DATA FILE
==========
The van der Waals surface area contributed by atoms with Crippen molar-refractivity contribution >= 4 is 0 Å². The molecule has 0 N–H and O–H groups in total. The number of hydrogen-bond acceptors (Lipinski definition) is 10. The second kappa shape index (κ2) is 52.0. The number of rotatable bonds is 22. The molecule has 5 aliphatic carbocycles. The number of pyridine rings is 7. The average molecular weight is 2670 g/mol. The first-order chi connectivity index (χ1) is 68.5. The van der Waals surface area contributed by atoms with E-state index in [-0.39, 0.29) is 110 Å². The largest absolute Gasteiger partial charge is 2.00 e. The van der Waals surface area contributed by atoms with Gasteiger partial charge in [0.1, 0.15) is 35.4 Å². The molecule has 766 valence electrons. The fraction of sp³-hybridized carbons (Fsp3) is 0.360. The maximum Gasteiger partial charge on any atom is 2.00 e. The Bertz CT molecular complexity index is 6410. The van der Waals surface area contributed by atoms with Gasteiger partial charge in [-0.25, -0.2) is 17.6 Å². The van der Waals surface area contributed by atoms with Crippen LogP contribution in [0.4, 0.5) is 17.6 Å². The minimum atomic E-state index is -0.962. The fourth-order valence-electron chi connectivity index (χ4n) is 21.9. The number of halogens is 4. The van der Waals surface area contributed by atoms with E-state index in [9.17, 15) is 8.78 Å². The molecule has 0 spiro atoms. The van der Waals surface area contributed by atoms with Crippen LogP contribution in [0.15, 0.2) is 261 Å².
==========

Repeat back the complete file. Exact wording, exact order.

The van der Waals surface area contributed by atoms with Crippen molar-refractivity contribution >= 4 is 0 Å². The molecule has 0 N–H and O–H groups in total. The number of hydrogen-bond acceptors (Lipinski definition) is 10. The second kappa shape index (κ2) is 52.0. The number of rotatable bonds is 22. The molecule has 5 aliphatic carbocycles. The number of pyridine rings is 7. The average molecular weight is 2670 g/mol. The first-order chi connectivity index (χ1) is 68.5. The van der Waals surface area contributed by atoms with E-state index in [-0.39, 0.29) is 110 Å². The largest absolute Gasteiger partial charge is 2.00 e. The van der Waals surface area contributed by atoms with Gasteiger partial charge in [0.1, 0.15) is 35.4 Å². The molecule has 766 valence electrons. The fraction of sp³-hybridized carbons (Fsp3) is 0.360. The maximum Gasteiger partial charge on any atom is 2.00 e. The Bertz CT molecular complexity index is 6410. The van der Waals surface area contributed by atoms with Gasteiger partial charge in [-0.25, -0.2) is 17.6 Å². The van der Waals surface area contributed by atoms with Crippen LogP contribution in [0.4, 0.5) is 17.6 Å². The minimum atomic E-state index is -0.962. The fourth-order valence-electron chi connectivity index (χ4n) is 21.9. The number of halogens is 4. The van der Waals surface area contributed by atoms with E-state index in [9.17, 15) is 8.78 Å². The molecule has 0 spiro atoms. The van der Waals surface area contributed by atoms with Crippen LogP contribution in [0.15, 0.2) is 261 Å².